Saturday, March 3, 2012

Old People Smell

When I was a little kid, 5 to 10 years old, my friends and I talked about how the 'old people smelled'.  They smelled 'different' and some people actually smelt bad.  The old man smell was different from the old lady smell, too.  As old people were sometimes hugging us when we were trying to walk by we often got up and close with these smells we didn't particularly like.  I don't see it as much today but I've seen a kid with his body pulled up against an old person trying to kiss his cheek and the kid squirming like all hell  get out to get get his nose as far away as possible.  It still happens.
Turning 60 I recalled all this.  Now none of my friends or family have any bad 'old people smell'.  I've many friends in their 70's and 80's and Dad is 93. I visit with Dad and the friends he had in the home where he stayed didn't have that smell either.  Truthfully though, my own sense of smell has diminished.  As a kid I swear  I could smell chocolate clean across the city.
As a physician I've given some thought to old people smell.  It's possibly genetic in some associated with pheromes and endocrinological factors we don't see. Clearly babies have a fairly universal 'clean baby smell' which is pleasant to the nose of most. According to evolutionary biologists, this is thought to be part of their survival mechanism. If a baby smelt like they do when they need to be changed all the time, someone in the tribe, likely the old man or woman would 'forget " them outside the tent in the winter.  As for needing 'changing', that's a modern sanitary problem. In hunter gatherer sociieties, the kids crawled on the floor and man's best friend, the dog, cleaned them up, without any costly need for pampers.  As a consequence babies survived and so did the species, partly thanks to dogs.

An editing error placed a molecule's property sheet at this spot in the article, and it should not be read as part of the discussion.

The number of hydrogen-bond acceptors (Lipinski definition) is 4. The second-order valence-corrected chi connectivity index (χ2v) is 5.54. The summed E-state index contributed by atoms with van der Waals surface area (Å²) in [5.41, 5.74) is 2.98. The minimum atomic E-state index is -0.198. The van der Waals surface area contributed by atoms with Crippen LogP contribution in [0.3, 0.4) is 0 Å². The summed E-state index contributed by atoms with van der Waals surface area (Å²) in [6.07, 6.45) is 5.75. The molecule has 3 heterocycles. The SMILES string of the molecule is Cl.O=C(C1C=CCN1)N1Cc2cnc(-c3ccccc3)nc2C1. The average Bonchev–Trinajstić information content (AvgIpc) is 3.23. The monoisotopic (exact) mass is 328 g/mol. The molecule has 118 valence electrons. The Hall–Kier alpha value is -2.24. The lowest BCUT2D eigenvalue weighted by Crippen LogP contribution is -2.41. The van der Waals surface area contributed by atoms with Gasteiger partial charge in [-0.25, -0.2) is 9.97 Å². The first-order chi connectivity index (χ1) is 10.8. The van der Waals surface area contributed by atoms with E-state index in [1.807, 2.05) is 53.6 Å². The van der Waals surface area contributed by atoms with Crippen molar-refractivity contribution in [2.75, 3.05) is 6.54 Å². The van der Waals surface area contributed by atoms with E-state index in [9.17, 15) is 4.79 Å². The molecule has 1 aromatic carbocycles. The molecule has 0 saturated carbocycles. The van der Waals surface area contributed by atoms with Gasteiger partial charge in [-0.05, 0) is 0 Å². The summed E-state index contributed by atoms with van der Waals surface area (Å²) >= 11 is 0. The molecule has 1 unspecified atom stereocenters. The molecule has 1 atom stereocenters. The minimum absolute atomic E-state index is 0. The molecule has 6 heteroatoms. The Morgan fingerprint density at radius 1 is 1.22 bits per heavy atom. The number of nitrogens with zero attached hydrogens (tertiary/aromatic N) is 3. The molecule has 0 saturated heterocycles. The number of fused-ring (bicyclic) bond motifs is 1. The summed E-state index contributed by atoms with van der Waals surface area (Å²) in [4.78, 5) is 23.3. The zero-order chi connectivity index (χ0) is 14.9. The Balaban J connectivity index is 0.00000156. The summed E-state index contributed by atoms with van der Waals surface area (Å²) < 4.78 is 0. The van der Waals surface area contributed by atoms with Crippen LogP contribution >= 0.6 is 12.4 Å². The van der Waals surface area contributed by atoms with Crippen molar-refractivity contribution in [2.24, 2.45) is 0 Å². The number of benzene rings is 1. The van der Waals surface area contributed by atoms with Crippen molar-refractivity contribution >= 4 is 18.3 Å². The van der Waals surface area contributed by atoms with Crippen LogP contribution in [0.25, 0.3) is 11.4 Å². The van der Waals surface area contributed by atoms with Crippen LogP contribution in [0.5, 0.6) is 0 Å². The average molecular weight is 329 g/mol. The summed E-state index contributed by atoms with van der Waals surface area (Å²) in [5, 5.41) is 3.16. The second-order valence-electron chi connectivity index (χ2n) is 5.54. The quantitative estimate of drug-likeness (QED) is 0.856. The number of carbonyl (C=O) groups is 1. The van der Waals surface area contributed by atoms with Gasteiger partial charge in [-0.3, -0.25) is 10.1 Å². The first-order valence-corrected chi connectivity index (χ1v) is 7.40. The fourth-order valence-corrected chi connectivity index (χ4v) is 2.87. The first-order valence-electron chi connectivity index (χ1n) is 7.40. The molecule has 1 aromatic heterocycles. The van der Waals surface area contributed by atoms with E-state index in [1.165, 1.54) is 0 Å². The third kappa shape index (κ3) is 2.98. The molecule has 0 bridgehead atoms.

Young people have youthful pheromes which contribute to mating and reproduction.  In old people these decrease.  Estrogen levels and testosterone levels influence personal odor.
But these are really minor contributors.  If they were major I'd notice the difference in my friends who range from their 20's to 90's and frankly I don't.
I can smell 'illness' though and for years my first indication of 'illness' was my olfactory diagnostic capacity.  All manner of contagion smells.  Just consider halitosis, the bad breath, it's decay and infection of the gums and caries.  A dental visit can change a horrible smelling mouth to a mouth that smells as fresh as a baby's bum, after a dog's licked it, of course.
When I was a child, there wasn't universal health care and there was a greater likelihood of chronic illness and acute illness in the old people.  Old people when I was growing up, because of the poverity in those days as well as the stigma and superstitions associated with physical disease, considered it much as we do with psychiatric disease.  So they avoided doctors, hospitals and often died from readily treatable conditions because of neglect.  No doubt some of the people I 'smelt' as a child were dying of cancer or treatable or untreatable infectious disease.  Advanced cancer smells not so much because of the cancer but because it can affect bodily mechanisms.  A fungating breast cancer I treated once smelt terribly badly but it was because the tissue was so tender the person couldn't wash. Often skin diseases are like an open wound which not only can't be washed because of pain but may weep and crust.